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1. Introduction

Apache Spark is an open-source cluster-computing framework. It provides elegant development APIs for Scala, Java, Python, and R that allow developers to execute a variety of data-intensive workloads across diverse data sources including HDFS, Cassandra, HBase, S3 etc.

Historically, Hadoop’s MapReduce prooved to be inefficient for some iterative and interactive computing jobs, which eventually led to the development of Spark. With Spark, we can run logic up to two orders of magnitude faster than with Hadoop in memory, or one order of magnitude faster on disk.

2. Spark Architecture

Spark applications run as independent sets of processes on a cluster as described in the below diagram:

 

These set of processes are coordinated by the SparkContext object in your main program (called the driver program). SparkContext connects to several types of cluster managers (either Spark’s own standalone cluster manager, Mesos or YARN), which allocate resources across applications.

Once connected, Spark acquires executors on nodes in the cluster, which are processes that run computations and store data for your application.

Next, it sends your application code (defined by JAR or Python files passed to SparkContext) to the executors. Finally, SparkContext sends tasks to the executors to run.

3. Core Components

The following diagram gives the clear picture of the different components of Spark:

 

3.1. Spark Core

Spark Core component is accountable for all the basic I/O functionalities, scheduling and monitoring the jobs on spark clusters, task dispatching, networking with different storage systems, fault recovery, and efficient memory management.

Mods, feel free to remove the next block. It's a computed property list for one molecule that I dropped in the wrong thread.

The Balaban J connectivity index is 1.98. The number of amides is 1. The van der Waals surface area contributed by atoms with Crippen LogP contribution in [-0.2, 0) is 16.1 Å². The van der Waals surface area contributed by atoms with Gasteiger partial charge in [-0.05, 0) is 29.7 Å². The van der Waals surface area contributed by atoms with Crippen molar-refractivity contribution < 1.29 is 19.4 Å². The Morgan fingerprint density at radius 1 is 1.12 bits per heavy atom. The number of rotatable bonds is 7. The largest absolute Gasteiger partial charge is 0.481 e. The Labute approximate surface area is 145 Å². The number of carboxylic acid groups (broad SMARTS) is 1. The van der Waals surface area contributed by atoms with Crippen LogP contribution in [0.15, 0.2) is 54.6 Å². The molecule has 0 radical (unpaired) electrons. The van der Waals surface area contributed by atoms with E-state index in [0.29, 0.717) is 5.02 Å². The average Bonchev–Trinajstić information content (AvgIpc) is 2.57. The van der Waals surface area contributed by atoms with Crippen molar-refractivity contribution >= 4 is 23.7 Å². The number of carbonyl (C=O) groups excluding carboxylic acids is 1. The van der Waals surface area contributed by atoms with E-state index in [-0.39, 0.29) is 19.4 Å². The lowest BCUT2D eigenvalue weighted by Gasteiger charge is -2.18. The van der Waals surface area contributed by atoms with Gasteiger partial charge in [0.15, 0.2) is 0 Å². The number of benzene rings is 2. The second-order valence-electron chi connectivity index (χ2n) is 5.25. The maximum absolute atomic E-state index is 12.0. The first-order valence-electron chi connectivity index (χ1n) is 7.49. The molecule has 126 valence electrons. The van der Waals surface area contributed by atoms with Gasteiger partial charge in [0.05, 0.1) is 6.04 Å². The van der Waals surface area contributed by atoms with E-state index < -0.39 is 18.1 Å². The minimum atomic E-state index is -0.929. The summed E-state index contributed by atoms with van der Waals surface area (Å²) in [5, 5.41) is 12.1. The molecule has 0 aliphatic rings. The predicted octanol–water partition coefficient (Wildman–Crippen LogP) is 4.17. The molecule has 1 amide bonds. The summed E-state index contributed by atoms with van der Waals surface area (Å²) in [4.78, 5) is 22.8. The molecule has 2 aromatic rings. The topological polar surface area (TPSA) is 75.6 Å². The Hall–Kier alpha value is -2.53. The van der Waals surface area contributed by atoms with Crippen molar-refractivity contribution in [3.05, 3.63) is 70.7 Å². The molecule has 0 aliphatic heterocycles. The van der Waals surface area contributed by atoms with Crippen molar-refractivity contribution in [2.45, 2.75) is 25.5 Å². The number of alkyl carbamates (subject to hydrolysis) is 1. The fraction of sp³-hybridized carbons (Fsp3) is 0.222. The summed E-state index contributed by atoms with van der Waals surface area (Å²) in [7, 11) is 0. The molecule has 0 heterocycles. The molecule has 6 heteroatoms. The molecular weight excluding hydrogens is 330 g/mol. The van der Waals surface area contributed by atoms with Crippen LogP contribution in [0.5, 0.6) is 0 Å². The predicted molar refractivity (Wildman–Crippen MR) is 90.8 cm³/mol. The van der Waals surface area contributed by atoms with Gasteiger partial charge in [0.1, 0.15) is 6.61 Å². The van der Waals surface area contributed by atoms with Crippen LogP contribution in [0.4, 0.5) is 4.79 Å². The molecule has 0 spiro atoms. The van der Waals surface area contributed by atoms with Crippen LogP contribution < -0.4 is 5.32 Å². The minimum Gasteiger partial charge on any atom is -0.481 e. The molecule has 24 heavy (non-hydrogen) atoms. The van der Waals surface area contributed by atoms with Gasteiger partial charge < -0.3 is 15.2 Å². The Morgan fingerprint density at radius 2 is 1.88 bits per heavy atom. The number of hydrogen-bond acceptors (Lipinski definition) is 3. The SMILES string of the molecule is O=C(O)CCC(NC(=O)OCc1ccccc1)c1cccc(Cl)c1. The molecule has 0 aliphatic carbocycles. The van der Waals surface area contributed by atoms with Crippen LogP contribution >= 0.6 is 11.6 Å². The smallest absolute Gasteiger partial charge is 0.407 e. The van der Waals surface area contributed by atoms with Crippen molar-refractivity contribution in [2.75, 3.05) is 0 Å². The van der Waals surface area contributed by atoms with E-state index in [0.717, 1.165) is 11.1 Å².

Unlike Hadoop, Spark avoids shared data to be stored in intermediate stores like Amazon S3 or HDFS by using a special data structure known as RDD (Resilient Distributed Datasets).

Resilient Distributed Datasets are immutable, a partitioned collection of records that can be operated on – in parallel and allows – fault-tolerant ‘in-memory’ computations.

RDDs support two kinds of operations:

  • Transformation – Spark RDD transformation is a function that produces new RDD from the existing RDDs. The transformer takes RDD as input and produces one or more RDD as output. Transformations are lazy in nature i.e., they get execute when we call an action
  • Actiontransformations create RDDs from each other, but when we want to work with the actual data set, at that point action is performed. Thus, Actions are Spark RDD operations that give non-RDD values. The values of action are stored to drivers or to the external storage system

An action is one of the ways of sending data from Executor to the driver. Executors are agents that are responsible for executing a task. While the driver is a JVM process that coordinates workers and execution of the task. Some of the actions of Spark are count and collect.

Executors are agents that are responsible for executing a task. While the driver is a JVM process that coordinates workers and execution of the task. Some of the actions of Spark are count and collect.

3.2. Spark SQL

Spark SQL is a Spark module for structured data processing. It’s primarily used to execute SQL queries. DataFrame constitutes the main abstraction for Spark SQL. Distributed collection of data ordered into named columns is known as a DataFrame in Spark.

Spark SQL supports fetching data from different sources like Hive, Avro, Parquet, ORC, JSON, and JDBC. It also scales to thousands of nodes and multi-hour queries using the Spark engine – which provides full mid-query fault tolerance.

3.3. Spark Streaming

Spark Streaming is an extension of the core Spark API that enables scalable, high-throughput, fault-tolerant stream processing of live data streams. Data can be ingested from a number of sources, such as Kafka, Flume, Kinesis, or TCP sockets.

Finally, processed data can be pushed out to file systems, databases, and live dashboards.

3.4. Spark Mlib

MLlib is Spark’s machine learning (ML) library. Its goal is to make practical machine learning scalable and easy. At a high level, it provides tools such as:

  • ML Algorithms – common learning algorithms such as classification, regression, clustering, and collaborative filtering
  • Featurization – feature extraction, transformation, dimensionality reduction, and selection
  • Pipelines – tools for constructing, evaluating, and tuning ML Pipelines
  • Persistence – saving and load algorithms, models, and Pipelines
  • Utilities – linear algebra, statistics, data handling, etc.

3.5. Spark GraphX